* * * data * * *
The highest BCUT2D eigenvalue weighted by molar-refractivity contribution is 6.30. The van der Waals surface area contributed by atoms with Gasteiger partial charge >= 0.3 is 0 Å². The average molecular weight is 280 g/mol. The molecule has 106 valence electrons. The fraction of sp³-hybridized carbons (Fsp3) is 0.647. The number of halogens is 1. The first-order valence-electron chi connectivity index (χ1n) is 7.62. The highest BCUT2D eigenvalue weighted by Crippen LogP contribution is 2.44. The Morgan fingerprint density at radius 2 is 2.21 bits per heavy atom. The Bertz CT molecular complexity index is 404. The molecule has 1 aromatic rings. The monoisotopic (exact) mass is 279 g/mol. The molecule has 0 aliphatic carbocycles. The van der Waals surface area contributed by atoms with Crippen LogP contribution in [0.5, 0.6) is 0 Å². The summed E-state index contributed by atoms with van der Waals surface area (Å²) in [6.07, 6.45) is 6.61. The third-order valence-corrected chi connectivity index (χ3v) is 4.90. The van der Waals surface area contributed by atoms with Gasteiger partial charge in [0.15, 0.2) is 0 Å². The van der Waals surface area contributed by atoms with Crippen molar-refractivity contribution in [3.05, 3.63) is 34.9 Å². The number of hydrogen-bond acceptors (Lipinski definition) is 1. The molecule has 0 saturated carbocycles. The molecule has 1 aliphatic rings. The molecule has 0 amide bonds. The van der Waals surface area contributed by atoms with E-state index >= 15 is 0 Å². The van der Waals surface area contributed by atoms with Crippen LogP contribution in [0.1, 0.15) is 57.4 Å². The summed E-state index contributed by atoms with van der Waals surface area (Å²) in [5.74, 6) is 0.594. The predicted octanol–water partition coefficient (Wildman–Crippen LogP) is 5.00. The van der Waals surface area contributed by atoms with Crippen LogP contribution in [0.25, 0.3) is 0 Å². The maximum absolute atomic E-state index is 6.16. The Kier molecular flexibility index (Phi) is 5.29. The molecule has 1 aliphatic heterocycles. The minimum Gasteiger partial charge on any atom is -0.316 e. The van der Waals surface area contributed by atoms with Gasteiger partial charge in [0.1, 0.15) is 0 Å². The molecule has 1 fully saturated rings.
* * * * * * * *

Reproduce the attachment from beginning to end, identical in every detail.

The highest BCUT2D eigenvalue weighted by molar-refractivity contribution is 6.30. The van der Waals surface area contributed by atoms with Gasteiger partial charge >= 0.3 is 0 Å². The average molecular weight is 280 g/mol. The molecule has 106 valence electrons. The fraction of sp³-hybridized carbons (Fsp3) is 0.647. The number of halogens is 1. The first-order valence-electron chi connectivity index (χ1n) is 7.62. The highest BCUT2D eigenvalue weighted by Crippen LogP contribution is 2.44. The Morgan fingerprint density at radius 2 is 2.21 bits per heavy atom. The Bertz CT molecular complexity index is 404. The molecule has 1 aromatic rings. The monoisotopic (exact) mass is 279 g/mol. The molecule has 0 aliphatic carbocycles. The van der Waals surface area contributed by atoms with Crippen LogP contribution in [0.5, 0.6) is 0 Å². The summed E-state index contributed by atoms with van der Waals surface area (Å²) in [6.07, 6.45) is 6.61. The third-order valence-corrected chi connectivity index (χ3v) is 4.90. The van der Waals surface area contributed by atoms with Gasteiger partial charge in [0.15, 0.2) is 0 Å². The van der Waals surface area contributed by atoms with Crippen molar-refractivity contribution in [3.05, 3.63) is 34.9 Å². The number of hydrogen-bond acceptors (Lipinski definition) is 1. The molecule has 0 saturated carbocycles. The molecule has 1 aliphatic rings. The molecule has 0 amide bonds. The van der Waals surface area contributed by atoms with E-state index >= 15 is 0 Å². The van der Waals surface area contributed by atoms with Crippen LogP contribution in [0.1, 0.15) is 57.4 Å². The summed E-state index contributed by atoms with van der Waals surface area (Å²) in [5.74, 6) is 0.594. The predicted octanol–water partition coefficient (Wildman–Crippen LogP) is 5.00. The van der Waals surface area contributed by atoms with Crippen LogP contribution in [0.25, 0.3) is 0 Å². The maximum absolute atomic E-state index is 6.16. The Kier molecular flexibility index (Phi) is 5.29. The molecule has 1 aliphatic heterocycles. The minimum Gasteiger partial charge on any atom is -0.316 e. The van der Waals surface area contributed by atoms with Gasteiger partial charge in [0.1, 0.15) is 0 Å². The molecule has 1 fully saturated rings.